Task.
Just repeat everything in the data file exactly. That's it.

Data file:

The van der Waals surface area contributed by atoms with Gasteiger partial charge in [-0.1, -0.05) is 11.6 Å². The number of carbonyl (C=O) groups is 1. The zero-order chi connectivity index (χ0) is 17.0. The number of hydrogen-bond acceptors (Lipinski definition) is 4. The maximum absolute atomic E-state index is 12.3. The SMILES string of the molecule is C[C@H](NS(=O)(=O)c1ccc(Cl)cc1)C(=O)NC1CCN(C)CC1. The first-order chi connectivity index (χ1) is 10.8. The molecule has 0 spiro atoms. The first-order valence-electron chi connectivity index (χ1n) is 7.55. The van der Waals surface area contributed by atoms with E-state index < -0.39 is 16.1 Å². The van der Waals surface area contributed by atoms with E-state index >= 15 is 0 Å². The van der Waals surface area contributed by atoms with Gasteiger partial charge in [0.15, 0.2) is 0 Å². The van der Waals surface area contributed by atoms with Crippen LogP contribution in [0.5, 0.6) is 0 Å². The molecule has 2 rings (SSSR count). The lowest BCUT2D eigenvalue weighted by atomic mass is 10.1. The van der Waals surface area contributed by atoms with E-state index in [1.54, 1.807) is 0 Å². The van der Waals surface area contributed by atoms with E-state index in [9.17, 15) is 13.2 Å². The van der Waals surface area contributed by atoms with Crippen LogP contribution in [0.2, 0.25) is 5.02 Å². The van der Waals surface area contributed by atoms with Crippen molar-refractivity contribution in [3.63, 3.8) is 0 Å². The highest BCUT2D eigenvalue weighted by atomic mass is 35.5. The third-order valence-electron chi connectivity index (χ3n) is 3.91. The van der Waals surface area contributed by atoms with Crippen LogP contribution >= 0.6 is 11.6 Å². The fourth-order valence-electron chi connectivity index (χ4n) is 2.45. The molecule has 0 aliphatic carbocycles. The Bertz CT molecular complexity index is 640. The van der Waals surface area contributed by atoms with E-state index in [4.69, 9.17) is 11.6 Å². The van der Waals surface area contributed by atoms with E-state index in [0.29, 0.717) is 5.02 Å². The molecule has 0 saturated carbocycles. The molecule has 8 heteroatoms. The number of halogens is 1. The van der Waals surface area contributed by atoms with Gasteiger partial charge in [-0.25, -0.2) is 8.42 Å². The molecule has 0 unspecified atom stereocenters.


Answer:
The van der Waals surface area contributed by atoms with Gasteiger partial charge in [-0.1, -0.05) is 11.6 Å². The number of carbonyl (C=O) groups is 1. The zero-order chi connectivity index (χ0) is 17.0. The number of hydrogen-bond acceptors (Lipinski definition) is 4. The maximum absolute atomic E-state index is 12.3. The SMILES string of the molecule is C[C@H](NS(=O)(=O)c1ccc(Cl)cc1)C(=O)NC1CCN(C)CC1. The first-order chi connectivity index (χ1) is 10.8. The molecule has 0 spiro atoms. The first-order valence-electron chi connectivity index (χ1n) is 7.55. The van der Waals surface area contributed by atoms with E-state index < -0.39 is 16.1 Å². The van der Waals surface area contributed by atoms with E-state index >= 15 is 0 Å². The van der Waals surface area contributed by atoms with Gasteiger partial charge in [0.15, 0.2) is 0 Å². The van der Waals surface area contributed by atoms with Crippen LogP contribution in [0.5, 0.6) is 0 Å². The molecule has 2 rings (SSSR count). The lowest BCUT2D eigenvalue weighted by atomic mass is 10.1. The van der Waals surface area contributed by atoms with E-state index in [1.54, 1.807) is 0 Å². The van der Waals surface area contributed by atoms with E-state index in [9.17, 15) is 13.2 Å². The van der Waals surface area contributed by atoms with Crippen LogP contribution in [0.2, 0.25) is 5.02 Å². The van der Waals surface area contributed by atoms with Crippen molar-refractivity contribution in [3.63, 3.8) is 0 Å². The highest BCUT2D eigenvalue weighted by atomic mass is 35.5. The third-order valence-electron chi connectivity index (χ3n) is 3.91. The van der Waals surface area contributed by atoms with Crippen LogP contribution >= 0.6 is 11.6 Å². The fourth-order valence-electron chi connectivity index (χ4n) is 2.45. The molecule has 0 aliphatic carbocycles. The Bertz CT molecular complexity index is 640. The van der Waals surface area contributed by atoms with E-state index in [4.69, 9.17) is 11.6 Å². The van der Waals surface area contributed by atoms with E-state index in [0.29, 0.717) is 5.02 Å². The molecule has 0 saturated carbocycles. The molecule has 8 heteroatoms. The number of halogens is 1. The van der Waals surface area contributed by atoms with Gasteiger partial charge in [-0.25, -0.2) is 8.42 Å². The molecule has 0 unspecified atom stereocenters.